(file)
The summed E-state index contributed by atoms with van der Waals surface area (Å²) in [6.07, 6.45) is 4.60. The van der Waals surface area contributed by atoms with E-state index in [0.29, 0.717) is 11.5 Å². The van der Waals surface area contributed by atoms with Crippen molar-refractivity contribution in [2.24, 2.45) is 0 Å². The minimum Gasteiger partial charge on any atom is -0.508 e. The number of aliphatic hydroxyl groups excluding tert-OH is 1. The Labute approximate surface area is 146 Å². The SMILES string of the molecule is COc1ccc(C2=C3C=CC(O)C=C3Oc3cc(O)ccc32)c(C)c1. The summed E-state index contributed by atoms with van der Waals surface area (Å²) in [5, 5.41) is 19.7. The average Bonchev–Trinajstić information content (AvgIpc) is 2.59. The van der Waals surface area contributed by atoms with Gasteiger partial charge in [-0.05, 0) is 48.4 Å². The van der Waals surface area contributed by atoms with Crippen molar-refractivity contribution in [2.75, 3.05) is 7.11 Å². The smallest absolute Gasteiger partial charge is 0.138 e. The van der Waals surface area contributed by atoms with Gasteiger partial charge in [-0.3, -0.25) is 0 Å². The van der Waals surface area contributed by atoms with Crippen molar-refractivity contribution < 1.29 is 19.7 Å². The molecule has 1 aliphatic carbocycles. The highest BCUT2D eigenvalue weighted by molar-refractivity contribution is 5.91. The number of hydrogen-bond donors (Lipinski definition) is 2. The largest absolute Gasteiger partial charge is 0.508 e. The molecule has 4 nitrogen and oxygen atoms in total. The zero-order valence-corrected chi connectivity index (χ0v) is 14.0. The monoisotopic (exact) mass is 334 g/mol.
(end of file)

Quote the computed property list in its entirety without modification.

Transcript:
The summed E-state index contributed by atoms with van der Waals surface area (Å²) in [6.07, 6.45) is 4.60. The van der Waals surface area contributed by atoms with E-state index in [0.29, 0.717) is 11.5 Å². The van der Waals surface area contributed by atoms with Crippen molar-refractivity contribution in [2.24, 2.45) is 0 Å². The minimum Gasteiger partial charge on any atom is -0.508 e. The number of aliphatic hydroxyl groups excluding tert-OH is 1. The Labute approximate surface area is 146 Å². The SMILES string of the molecule is COc1ccc(C2=C3C=CC(O)C=C3Oc3cc(O)ccc32)c(C)c1. The summed E-state index contributed by atoms with van der Waals surface area (Å²) in [5, 5.41) is 19.7. The average Bonchev–Trinajstić information content (AvgIpc) is 2.59. The van der Waals surface area contributed by atoms with Gasteiger partial charge in [-0.05, 0) is 48.4 Å². The van der Waals surface area contributed by atoms with Crippen molar-refractivity contribution in [2.75, 3.05) is 7.11 Å². The smallest absolute Gasteiger partial charge is 0.138 e. The van der Waals surface area contributed by atoms with Gasteiger partial charge in [-0.3, -0.25) is 0 Å². The van der Waals surface area contributed by atoms with Crippen molar-refractivity contribution < 1.29 is 19.7 Å². The molecule has 1 aliphatic carbocycles. The highest BCUT2D eigenvalue weighted by molar-refractivity contribution is 5.91. The number of hydrogen-bond donors (Lipinski definition) is 2. The largest absolute Gasteiger partial charge is 0.508 e. The molecule has 4 nitrogen and oxygen atoms in total. The zero-order valence-corrected chi connectivity index (χ0v) is 14.0. The monoisotopic (exact) mass is 334 g/mol.